• “[I]n each country Kennedy insisted on interviewing ‘the angry young men’ of the country. He wanted to meet with communists and others who had left-wing views. …Ambassador Freeman, Bogota, said the first person whom Kennedy wanted to meet was Lauchlin Currie.” (The document subsequently identifies Currie as a person who “had been mentioned in Washington investigations of Soviet spy rings.”)
  • “[I]n Mexico Kennedy asked Ambassador Mann that certain left-wingers be invited to the Embassy residence where interviews could be held. Mann took the strong position that he would not invite such people and stated that if any such interviews were to be conducted, all arrangements should be made by Kennedy himself.”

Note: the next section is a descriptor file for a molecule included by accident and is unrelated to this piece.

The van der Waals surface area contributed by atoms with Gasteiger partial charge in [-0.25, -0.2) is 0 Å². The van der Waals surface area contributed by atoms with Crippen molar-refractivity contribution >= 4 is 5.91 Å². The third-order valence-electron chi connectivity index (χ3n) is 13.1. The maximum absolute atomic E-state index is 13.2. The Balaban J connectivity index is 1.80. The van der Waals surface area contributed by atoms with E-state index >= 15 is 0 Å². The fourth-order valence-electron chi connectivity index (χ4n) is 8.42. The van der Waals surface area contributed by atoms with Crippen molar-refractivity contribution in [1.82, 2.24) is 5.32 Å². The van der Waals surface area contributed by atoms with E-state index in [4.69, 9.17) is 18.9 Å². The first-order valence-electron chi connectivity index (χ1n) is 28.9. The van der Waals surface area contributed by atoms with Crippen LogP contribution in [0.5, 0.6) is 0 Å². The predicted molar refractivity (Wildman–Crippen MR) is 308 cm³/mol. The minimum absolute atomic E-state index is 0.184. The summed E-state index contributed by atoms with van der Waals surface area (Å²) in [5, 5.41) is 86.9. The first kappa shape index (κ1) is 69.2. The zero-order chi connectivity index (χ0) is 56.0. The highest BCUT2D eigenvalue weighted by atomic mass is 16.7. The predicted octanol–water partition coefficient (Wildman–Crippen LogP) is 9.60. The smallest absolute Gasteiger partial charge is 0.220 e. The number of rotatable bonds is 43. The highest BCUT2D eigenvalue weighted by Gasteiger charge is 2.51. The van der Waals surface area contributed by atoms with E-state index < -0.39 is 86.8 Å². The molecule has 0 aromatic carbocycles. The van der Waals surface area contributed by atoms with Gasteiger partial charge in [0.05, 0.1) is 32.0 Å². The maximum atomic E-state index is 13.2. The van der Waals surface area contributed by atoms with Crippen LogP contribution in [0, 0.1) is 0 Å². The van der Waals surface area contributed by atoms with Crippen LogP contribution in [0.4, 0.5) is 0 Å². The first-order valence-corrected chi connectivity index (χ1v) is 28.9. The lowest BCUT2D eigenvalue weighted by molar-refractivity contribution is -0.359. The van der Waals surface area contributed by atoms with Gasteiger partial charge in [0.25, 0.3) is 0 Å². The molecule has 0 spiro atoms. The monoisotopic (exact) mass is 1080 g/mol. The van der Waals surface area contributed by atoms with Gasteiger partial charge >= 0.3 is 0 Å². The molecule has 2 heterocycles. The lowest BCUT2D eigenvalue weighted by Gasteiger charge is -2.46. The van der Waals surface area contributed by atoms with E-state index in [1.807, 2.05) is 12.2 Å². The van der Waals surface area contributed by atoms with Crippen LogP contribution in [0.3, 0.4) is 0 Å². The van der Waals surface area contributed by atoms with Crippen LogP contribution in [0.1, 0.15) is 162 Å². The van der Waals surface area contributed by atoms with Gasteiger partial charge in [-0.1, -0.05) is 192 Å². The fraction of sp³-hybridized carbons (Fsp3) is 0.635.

(Judicial Watch, through separate litigation (Judicial Watch v. FBI (Case No. 10-1568)), also recently forced the FBI to begin the release of the FBI file of the late Ted Stevens, the long-time Republican Senator from Alaska.)“The FBI’s reluctance to follow the law and release this material shows that it, too, is not above politics. Our tough fight with the Obama administration shows that it was not keen on letting the American people know that Ted Kennedy, one of Obama’s leftist politician heroes, liked to hang out with communists and prostitutes,” said Judicial Watch President Tom Fitton. “We will continue to investigate why the FBI improperly chose to keep this information secret.”